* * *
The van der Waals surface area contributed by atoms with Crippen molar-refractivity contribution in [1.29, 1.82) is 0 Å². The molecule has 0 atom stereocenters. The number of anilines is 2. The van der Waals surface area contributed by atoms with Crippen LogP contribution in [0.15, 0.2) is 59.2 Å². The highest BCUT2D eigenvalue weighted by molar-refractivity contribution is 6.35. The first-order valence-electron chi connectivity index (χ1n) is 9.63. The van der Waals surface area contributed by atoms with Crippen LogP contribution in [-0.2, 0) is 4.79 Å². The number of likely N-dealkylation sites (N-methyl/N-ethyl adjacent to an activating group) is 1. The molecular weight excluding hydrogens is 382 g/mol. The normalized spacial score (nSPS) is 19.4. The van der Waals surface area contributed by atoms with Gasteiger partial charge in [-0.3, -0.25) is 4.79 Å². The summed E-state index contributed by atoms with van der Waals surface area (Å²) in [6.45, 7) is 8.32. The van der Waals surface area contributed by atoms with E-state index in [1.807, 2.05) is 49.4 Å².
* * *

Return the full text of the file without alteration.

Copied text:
The van der Waals surface area contributed by atoms with Crippen molar-refractivity contribution in [1.29, 1.82) is 0 Å². The molecule has 0 atom stereocenters. The number of anilines is 2. The van der Waals surface area contributed by atoms with Crippen LogP contribution in [0.15, 0.2) is 59.2 Å². The highest BCUT2D eigenvalue weighted by molar-refractivity contribution is 6.35. The first-order valence-electron chi connectivity index (χ1n) is 9.63. The van der Waals surface area contributed by atoms with Crippen LogP contribution in [-0.2, 0) is 4.79 Å². The number of likely N-dealkylation sites (N-methyl/N-ethyl adjacent to an activating group) is 1. The molecular weight excluding hydrogens is 382 g/mol. The normalized spacial score (nSPS) is 19.4. The van der Waals surface area contributed by atoms with Gasteiger partial charge in [-0.3, -0.25) is 4.79 Å². The summed E-state index contributed by atoms with van der Waals surface area (Å²) in [6.45, 7) is 8.32. The van der Waals surface area contributed by atoms with E-state index in [1.807, 2.05) is 49.4 Å².